Having a concentrated portfolio of stocks has been the secret to success for many great investors. There was even a book written on the topic called The Warren Buffett Portfolio: Mastering the Power of the Focus Investment Strategy, which highlighted exactly that.
Some of the best investors with concentrated portfolios highlighted in the book include:
- John Maynard Keynes
- Charles Munger
- Warren Buffett
- Bill Ruane
- Lou Simpson
Trust me, I know all about the appeal of having a concentrated portfolio—one where you have one (or several) stocks that make up a large percentage of your overall portfolio.
But, there’s several risks to consider which I believe aren’t talked about much.
And though Buffett is one of my heroes, I’ve come to the conclusion that a concentrated portfolio is probably not the right solution for the average investor, and certainly not for most.
Let’s discuss the biggest risks of a concentrated portfolio, as broken out into these 4 sections:
- Arrogance Before the Fall
- Survivorship Bias
- Sitting On Your Hands
- Emotional Volatility
Whether you ultimately decide whether a concentrated portfolio is right or not is up to you; I’m not going to try and convince you one way or the other.
And in fact, just because I write this post doesn’t mean I might not have a concentrated portfolio in the future, especially if I pick several stocks that go into 10 (or 100) bagger status.
I just want us to recognize the risks, so we are cognizant of them and make good decisions, with this as a context to have in mind.
Risk #1 – Arrogance Before the Fall
Going back to the very beginning of this post, there’s no doubt that the greatest investors of all-time leaned on making big bets on their highest conviction picks.
Warren Buffett has had a lot to say about the topic—my favorite is the punch card technique.
Buffett says that it’s a great idea to approach picking stocks as if you had a punch card with only 20 spots, and each time you bought a stock you punched a hole in one spot.
If we really had this restriction on ourselves with our stock picking, you can be sure we’d be extremely careful about the stocks we buy. It’s a great idea because it leads to really spending a lot of time on researching the company and reinforces the idea of investing with a margin of safety.
If we were to use the punch card technique when buying stocks, we’d be sure that the stocks we purchased fell within our circle of competence.
And when Buffett finds a stock within his circle of competence, and it’s a “punch card” opportunity, he backs up the truck (puts a heavy part of his portfolio into it).
The problem is that we are not Buffett.
Compare Buffett with the average investor; Buffett spends probably 40+ hours a week reading and researching about companies, while the average investor might spend an hour or so a day.
I don’t say that to belittle the average investor’s efforts, we just need some good old-fashioned humility every once in a while.
When Buffett made one of his most concentrated bets, Coca Cola in the late 1980s which made up as much as 40% of his portfolio at the time, he had already been a full-time professional investor for over 3 decades.
Even when Buffett first started out in 1956, he was miles ahead of most average investors. They say that Buffett had read the entire investing section of the library at the age of 10, and bought his first stock at the age of 11!
The problem with a circle of competence (and I’m as guilty as anyone) is that you don’t know what you don’t know until you learn what you don’t know.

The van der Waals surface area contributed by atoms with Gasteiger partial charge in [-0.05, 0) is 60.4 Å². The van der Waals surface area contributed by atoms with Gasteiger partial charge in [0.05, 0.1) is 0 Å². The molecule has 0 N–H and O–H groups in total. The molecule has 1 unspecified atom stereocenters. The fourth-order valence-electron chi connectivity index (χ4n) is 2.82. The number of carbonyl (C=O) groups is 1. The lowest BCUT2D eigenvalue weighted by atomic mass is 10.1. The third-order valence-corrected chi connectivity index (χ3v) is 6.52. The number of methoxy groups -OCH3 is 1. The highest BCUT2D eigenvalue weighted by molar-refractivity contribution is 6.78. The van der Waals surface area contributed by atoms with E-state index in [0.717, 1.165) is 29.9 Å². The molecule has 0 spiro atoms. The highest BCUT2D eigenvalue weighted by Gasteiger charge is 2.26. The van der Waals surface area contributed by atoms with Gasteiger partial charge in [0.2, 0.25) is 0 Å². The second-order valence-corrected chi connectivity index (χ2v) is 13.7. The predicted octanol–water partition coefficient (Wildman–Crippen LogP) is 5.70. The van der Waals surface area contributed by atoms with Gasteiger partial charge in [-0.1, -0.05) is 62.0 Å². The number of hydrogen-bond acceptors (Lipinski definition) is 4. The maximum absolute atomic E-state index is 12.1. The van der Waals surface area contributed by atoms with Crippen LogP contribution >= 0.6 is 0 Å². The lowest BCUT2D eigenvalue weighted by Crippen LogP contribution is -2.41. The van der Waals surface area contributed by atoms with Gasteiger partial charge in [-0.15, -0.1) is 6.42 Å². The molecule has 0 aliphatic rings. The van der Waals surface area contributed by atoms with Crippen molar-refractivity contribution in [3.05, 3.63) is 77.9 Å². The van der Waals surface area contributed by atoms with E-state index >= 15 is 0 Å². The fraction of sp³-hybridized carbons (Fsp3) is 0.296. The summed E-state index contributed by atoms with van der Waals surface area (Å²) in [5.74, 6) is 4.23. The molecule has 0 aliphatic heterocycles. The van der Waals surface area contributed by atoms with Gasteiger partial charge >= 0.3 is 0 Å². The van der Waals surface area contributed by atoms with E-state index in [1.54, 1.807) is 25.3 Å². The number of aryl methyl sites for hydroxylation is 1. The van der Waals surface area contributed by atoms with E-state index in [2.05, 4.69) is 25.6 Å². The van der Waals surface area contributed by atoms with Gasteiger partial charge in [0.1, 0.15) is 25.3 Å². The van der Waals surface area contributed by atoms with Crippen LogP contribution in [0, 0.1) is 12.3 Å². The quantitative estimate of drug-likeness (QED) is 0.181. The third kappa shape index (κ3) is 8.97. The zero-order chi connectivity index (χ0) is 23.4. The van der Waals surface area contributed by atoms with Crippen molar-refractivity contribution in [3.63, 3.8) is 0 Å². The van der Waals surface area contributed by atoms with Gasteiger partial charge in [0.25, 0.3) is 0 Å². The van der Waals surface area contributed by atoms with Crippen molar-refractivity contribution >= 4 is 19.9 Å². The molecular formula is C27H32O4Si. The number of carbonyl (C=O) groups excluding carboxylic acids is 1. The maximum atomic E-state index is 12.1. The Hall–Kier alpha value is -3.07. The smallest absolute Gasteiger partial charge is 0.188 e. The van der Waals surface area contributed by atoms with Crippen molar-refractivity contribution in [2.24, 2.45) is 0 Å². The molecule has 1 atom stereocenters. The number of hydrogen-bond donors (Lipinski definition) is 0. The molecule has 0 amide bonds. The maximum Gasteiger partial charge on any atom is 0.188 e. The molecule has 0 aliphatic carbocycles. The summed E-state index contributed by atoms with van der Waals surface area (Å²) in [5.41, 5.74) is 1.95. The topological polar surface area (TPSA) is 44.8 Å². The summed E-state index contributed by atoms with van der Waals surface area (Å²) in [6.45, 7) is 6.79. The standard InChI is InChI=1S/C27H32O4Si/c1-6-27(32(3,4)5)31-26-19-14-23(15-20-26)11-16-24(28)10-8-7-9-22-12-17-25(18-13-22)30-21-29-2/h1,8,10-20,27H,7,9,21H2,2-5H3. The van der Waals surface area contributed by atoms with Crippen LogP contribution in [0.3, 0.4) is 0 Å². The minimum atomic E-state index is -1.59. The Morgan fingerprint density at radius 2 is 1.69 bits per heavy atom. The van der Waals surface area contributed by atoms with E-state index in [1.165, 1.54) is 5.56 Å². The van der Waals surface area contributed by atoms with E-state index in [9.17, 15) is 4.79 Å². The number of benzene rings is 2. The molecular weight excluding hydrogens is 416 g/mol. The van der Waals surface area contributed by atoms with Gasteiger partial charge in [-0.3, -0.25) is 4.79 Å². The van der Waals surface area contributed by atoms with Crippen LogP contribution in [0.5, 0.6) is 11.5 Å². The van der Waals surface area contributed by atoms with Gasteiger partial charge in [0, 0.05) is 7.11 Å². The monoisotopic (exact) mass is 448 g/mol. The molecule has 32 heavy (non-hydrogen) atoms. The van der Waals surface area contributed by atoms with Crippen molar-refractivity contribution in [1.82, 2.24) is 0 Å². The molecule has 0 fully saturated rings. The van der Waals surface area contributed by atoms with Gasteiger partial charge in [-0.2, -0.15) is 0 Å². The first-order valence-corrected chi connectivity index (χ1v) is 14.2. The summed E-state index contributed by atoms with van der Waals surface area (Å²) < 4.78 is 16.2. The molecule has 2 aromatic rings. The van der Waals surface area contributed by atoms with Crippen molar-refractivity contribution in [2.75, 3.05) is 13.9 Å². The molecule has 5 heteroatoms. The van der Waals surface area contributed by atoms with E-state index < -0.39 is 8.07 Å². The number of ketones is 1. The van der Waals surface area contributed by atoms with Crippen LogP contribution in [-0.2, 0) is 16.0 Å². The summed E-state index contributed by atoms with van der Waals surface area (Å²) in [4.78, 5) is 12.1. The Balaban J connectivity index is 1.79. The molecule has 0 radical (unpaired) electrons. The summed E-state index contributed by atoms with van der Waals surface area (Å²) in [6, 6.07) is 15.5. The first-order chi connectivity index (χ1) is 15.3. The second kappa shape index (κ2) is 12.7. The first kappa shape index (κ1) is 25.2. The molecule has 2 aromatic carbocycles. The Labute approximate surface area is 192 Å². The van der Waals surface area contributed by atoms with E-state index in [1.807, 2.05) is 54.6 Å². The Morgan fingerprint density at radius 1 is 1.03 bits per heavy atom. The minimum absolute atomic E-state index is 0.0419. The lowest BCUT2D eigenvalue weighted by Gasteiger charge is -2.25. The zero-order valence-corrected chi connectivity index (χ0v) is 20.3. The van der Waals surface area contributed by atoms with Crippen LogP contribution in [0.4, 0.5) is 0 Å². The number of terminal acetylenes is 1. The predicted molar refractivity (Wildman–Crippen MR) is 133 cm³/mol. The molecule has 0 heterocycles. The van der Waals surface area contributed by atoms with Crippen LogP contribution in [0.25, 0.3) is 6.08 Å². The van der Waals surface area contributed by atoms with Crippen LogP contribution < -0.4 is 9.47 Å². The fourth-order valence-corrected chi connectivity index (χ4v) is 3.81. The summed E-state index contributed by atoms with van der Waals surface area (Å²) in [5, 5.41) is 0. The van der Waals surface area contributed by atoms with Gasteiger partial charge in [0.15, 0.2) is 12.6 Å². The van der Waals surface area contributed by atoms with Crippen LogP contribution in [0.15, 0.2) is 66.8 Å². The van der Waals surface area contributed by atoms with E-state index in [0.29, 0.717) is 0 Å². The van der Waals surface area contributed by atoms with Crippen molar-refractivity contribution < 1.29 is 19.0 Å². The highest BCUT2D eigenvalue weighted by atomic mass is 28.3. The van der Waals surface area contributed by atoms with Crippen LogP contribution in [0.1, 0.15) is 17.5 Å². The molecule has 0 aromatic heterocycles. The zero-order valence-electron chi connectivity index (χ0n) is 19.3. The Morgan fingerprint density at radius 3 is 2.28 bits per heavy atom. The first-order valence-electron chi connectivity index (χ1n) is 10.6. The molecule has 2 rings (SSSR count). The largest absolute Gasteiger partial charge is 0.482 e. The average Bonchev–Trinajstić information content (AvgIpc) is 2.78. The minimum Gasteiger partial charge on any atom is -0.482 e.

It’s really easy for us as average investors to look at Mr. Market’s seeming mispricings and assume we always know better—but sometimes the market is right and you are wrong. Sometimes you don’t truly understand a business and why it deserves to trade at a higher valuation than you think it should (and also with one that deserves its low valuation).
Again, I’m as guilty as anyone, which is why that humility is so important.
Which goes back to the discussion about having a concentrated portfolio, and why the average investor needs to be careful with it.
Having high conviction about a stock is one thing, and having a level of overconfidence (especially with little experience) enough to make a huge bet on that conviction can lead to a lot of future humble pie.
One of the best arguments for a diversified portfolio over a concentrated one is that it tempers the negative effects of overconfidence, by not allowing any one mistake (or error in analysis) take too much of a chunk out of your portfolio.
The less time you’ve dedicated to this game, the more you should follow this advice, in my opinion.
Risk #2 – Survivorship Bias
Let’s go back to the beginning of this post again. Remember that long list of successful investors? Do you recognize a commonality between them?
If you answered that they were all successful, then you’re exactly right.
And that’s the problem.
There’s some well known behavioral finance biases that plague lots of investors and research efforts, and a big one is survivorship bias.
When you’re looking for lessons from success (which I do all the time), you have to be cognizant of the fact that a study on success is not fully unbiased unless it looks at the winners and losers equally.
The problem with those who lose from a concentrated portfolio is that their stories don’t get much fanfare; nobody wants to read an uninspiring book about “unskilled” failures.
But for every great investor who used a concentrated portfolio to greatly outperform the market, I can guarantee you that there are a hoard of investors who used a similar portfolio strategy only to greatly underperform.
We don’t hear about it for all of those reasons, and so we need to be careful about assuming that a concentrated portfolio itself is a secret to success just because it worked for that list of investors.